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Published: Sunday, 7/2/2006

Pitcher made best of opportunities

In Their Words is a weekly feature appearing Sundays in The Blade's sports section. Blade sports columnist John Harris spoke with Doug Bair, a Defiance native who attended Bowling Green State University and pitched in the major leagues.

It's as if he never left the mound. Doug Bair is still very much involved with baseball, the game he learned as a kid and played into his 40s.

Instead of actually pitching, as he did for 15 years as a middle reliever with seven major league teams - including the Cincinnati Reds and Detroit Tigers - Bair, who also played a season with the Mud Hens, now teachers others how to pitch. He's the new pitching coach for the Reds' rookie league team in Billings, Mont., doing what he loves, what he knows best.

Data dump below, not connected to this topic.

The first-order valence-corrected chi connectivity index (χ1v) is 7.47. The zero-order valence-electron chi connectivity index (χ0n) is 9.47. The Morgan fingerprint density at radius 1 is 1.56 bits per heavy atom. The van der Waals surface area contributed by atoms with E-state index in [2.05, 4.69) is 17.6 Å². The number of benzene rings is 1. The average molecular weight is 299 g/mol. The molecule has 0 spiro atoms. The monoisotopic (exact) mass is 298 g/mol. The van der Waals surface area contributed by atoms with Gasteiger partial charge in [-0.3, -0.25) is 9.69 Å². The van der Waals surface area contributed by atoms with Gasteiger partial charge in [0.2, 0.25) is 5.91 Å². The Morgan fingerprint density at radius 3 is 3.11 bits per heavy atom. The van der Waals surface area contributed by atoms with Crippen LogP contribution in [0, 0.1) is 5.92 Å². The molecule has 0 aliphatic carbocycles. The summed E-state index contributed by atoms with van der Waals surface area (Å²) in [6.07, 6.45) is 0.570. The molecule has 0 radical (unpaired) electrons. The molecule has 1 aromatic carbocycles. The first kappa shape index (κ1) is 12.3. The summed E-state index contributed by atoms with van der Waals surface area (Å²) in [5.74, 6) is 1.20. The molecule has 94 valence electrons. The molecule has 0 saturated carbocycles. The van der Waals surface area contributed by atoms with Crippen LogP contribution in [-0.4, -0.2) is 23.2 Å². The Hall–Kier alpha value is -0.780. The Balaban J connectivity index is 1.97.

Looking back on his playing career, Bair never saw himself as a relief pitcher who recorded 81 saves and made only five starts in 584 games. A hard-throwing right-hander, he had always been a starter and was drafted by the Pittsburgh Pirates in the second round of the 1971 draft with that in mind.

Then again, Bair never figured on making it big in the big leagues. He said his small-town upbringing taught him to dream but to also keep life in perspective. It's why he may have approached college with more seriousness than other baseball players who took a major league career for granted. Bair never did. He graduated from BGSU in four years with a degree in education. If baseball didn't work out, he planned to teach. Imagine his surprise at his high draft selection, which pushed his teaching career to the background.